This thesis examines ways of establishing cause of death, assessing trends in mortality, and identifying factors that affect mortality and survival among the different population groups in rural and semi-urban Ethiopia. These data are important for health care planning; however, such vital data are unavailable in many developing countries. The study was conducted in Butajira Rural Health Program Demographic Surveillance Site, Ethiopia, where data collection on vital events and related research has been conducted for the last 20 years. This thesis used a cohort and a case referent study preceded by Focus Group Discussion. It also employed a verbal autopsy procedure to identify causes of death. The cohort component used 18 years of surveillance data (1987-2004). The prospective case referent study, carried out in the years 2003-2005, was used to complement the mortality analysis and focused particularly on issues related to household decision making, social capital, and economic status. The main subgroups included were children under-five years old, adults 15-64, and the elderly 65 years and above. Cause of death was ascertained using the Physicians’ Review and InterVA methods.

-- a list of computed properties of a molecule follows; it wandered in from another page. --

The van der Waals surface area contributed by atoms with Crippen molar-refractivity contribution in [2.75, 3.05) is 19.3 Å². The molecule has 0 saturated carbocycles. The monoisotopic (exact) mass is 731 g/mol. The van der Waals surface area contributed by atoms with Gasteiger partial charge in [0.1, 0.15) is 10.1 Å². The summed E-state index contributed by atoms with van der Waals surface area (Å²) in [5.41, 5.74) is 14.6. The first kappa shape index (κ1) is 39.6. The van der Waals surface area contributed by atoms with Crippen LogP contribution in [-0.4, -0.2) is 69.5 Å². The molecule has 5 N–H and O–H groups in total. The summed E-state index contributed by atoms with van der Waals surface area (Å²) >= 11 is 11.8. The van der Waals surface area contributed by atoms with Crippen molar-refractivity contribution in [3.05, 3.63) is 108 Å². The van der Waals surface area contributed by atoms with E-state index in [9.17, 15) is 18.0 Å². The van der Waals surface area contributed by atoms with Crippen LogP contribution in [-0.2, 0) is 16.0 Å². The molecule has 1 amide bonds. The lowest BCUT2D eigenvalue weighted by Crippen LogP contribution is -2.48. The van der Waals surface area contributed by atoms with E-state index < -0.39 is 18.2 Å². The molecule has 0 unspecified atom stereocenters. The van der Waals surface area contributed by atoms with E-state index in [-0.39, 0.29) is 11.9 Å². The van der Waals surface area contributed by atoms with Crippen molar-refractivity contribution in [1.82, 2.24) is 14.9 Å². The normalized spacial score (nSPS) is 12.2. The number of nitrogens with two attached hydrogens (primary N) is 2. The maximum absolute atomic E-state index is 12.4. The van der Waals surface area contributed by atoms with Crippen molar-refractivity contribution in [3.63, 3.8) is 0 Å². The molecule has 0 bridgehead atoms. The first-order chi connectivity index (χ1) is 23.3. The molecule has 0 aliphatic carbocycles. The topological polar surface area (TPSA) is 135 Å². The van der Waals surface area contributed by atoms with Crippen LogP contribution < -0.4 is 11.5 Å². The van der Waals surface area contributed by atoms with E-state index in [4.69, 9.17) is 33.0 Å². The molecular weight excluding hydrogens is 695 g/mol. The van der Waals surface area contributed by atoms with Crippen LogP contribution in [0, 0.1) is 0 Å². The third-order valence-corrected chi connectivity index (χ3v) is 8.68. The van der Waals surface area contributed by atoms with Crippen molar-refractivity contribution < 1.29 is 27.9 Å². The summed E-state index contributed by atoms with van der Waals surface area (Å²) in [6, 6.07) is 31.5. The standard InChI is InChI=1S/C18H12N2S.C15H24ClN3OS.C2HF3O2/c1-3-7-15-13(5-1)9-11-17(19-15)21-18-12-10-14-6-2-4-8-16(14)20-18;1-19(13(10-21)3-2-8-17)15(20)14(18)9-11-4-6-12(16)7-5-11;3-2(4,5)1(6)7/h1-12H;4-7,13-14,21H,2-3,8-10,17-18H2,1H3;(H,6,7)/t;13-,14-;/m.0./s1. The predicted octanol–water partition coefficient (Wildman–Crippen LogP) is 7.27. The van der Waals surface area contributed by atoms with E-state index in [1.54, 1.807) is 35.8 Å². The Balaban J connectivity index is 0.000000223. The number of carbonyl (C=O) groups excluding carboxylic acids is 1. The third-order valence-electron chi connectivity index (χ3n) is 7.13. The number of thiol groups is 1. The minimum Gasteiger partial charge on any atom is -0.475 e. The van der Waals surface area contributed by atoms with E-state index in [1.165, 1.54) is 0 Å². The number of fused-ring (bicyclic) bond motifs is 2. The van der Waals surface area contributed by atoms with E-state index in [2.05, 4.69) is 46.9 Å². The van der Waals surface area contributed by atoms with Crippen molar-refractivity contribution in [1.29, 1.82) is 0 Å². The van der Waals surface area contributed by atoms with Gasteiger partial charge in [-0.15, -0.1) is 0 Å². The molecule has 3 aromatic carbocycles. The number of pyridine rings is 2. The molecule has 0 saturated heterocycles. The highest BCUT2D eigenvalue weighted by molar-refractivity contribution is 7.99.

Food shortage and epidemics affected the modest downward trend of mortality. There was a general similarity between the Physicians’ Review and InterVA methods in identifying the major causes of death. About 60% of the deaths were due to pneumonia/sepsis, pulmonary tuberculosis, malaria, and diarrhoea disease/malnutrition. The InterVA method was cheaper and more consistent. Higher rates of HIV/AIDS (11%), tuberculosis (18%), and cardiovascular (9%) mortality were noted in urban areas compared to rural areas. Consistent higher mortality was found in rural areas. Women were disadvantaged by residence and advanced age. Place of residence, illiteracy, widowhood, and not owning a house affected men and women differently, indicating a possible need for gender-specific interventions. Children and women survival is affected by household decision-making; this means efforts to improve women’s involvement in household decision-making (women empowerment) might improve child and women survival in poor settings. Many factors that significantly affect mortality can only be controlled by concerted efforts to improve health and overall development.